Little, done by a lot of people, turns into big. Changing yourself changes the world.

Tuesday, April 05, 2005


I’ve got to stop getting life changing advise from soda bottle caps! If you will recall, my first journal entry on the old site was about a soda bottle cap telling me to start a I did. I started this fine web journal that I love doing...although, I must admit that I feel a lot of pressure to post but not so much anymore since my friends, Aaron, Terry, Aimee and Jaime don’t feel the need to post at all lately.

Last week, we watched “Riding Giants” a good film by Stacy Peralta (of Dogtown and Z-boys). It’s about big wave surfing and the men who pioneered Anyhoo...I would recommend it. It’s a fun documentary. The question I ask when I watch these “extreme sports” people is if I am missing a bit of what they have? What is this element that makes people want to try the seemingly impossible? I don’t think I have that piece. Or do I?

One of the stories is of a kid who noticed big, 30 foot waves breaking off the coast of Half Moon Bay, California. He loved surfing and had never tried surfing big waves. He tried to get a friend to go along but no one would try it with him. So he paddled for 45 minutes and surfed these monsters in treacherous, cold water. He did this all by himself for 15 years until the big wave surfing community found out.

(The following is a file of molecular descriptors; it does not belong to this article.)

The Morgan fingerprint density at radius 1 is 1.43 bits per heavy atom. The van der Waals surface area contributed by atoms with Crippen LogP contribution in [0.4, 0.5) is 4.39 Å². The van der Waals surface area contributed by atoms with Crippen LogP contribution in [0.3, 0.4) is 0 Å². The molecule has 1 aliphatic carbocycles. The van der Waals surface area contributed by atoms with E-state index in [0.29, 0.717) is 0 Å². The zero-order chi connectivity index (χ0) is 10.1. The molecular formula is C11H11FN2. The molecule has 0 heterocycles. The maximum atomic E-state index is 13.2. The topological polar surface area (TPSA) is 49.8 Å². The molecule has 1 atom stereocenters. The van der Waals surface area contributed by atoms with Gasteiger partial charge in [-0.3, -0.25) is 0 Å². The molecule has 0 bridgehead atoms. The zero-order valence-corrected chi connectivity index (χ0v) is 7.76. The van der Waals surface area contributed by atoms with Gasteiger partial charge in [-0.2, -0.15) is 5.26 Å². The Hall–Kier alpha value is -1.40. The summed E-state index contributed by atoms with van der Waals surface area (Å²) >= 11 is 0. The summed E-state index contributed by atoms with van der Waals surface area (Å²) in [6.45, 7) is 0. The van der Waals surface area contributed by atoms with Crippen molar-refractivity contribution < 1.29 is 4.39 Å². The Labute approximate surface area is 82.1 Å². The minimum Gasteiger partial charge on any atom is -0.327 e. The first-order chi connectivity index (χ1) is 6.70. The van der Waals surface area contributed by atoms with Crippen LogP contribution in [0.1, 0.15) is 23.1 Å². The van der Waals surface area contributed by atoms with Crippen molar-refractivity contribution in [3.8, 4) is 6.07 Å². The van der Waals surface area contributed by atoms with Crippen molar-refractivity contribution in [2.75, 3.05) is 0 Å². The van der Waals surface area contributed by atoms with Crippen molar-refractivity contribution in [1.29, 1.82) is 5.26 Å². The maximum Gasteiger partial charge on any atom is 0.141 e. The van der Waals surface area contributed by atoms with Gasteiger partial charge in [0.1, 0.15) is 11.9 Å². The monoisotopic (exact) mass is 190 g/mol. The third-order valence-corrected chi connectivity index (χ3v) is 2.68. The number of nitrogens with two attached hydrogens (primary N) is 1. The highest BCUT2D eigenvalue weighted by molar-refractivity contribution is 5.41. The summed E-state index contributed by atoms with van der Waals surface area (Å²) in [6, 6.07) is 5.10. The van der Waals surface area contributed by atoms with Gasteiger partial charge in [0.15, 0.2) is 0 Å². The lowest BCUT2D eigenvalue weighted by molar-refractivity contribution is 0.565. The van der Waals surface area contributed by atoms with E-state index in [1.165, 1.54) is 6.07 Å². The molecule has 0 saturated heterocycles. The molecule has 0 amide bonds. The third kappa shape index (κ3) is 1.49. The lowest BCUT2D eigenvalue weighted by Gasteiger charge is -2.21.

What a challenge! If these guys can be that passionate about surfing, how many more other, more important issues in the world are there to lose your life pursuing. Some people actually die surfing these big waves. How much more is there to die for?

The call to follow Christ is a call to death. To lay down your life for your friends. Another thing that struck me about these guys is their willingness to die rescuing one another from a bad wipe out. But our laying down our lives can include but does not always mean actual death. I must lay down my life...lay down what I want to do and the things I feel important to serve the needs of others.

I felt such a challenge by this film that I wanted to show it to our little youth group. We talked afterward about what we want to do with our life and what we want to try that seems impossible. Several shared in the group and most shared one on one after. We talked about risk and dreams and reaching out for the impossible. Then Charlie bought me a soda from the grocery across the street, on the cap it reads, “Without risk there can be no pleasure.” What a wise little bottle cap. Someone told me once that faith = risk. As the song writer said, “If my reach doesn’t go beyond my grasp, then what’s a Heaven for and for what do I ask?”

The best inheritance I can leave my boys is to live a life of faith and watch God come through for us in ways we would have never guessed unless we took the risk of trusting Him. We do have that bit in us, we all do. The part that can look at the impossible and if you take the chance, have the ride of your life.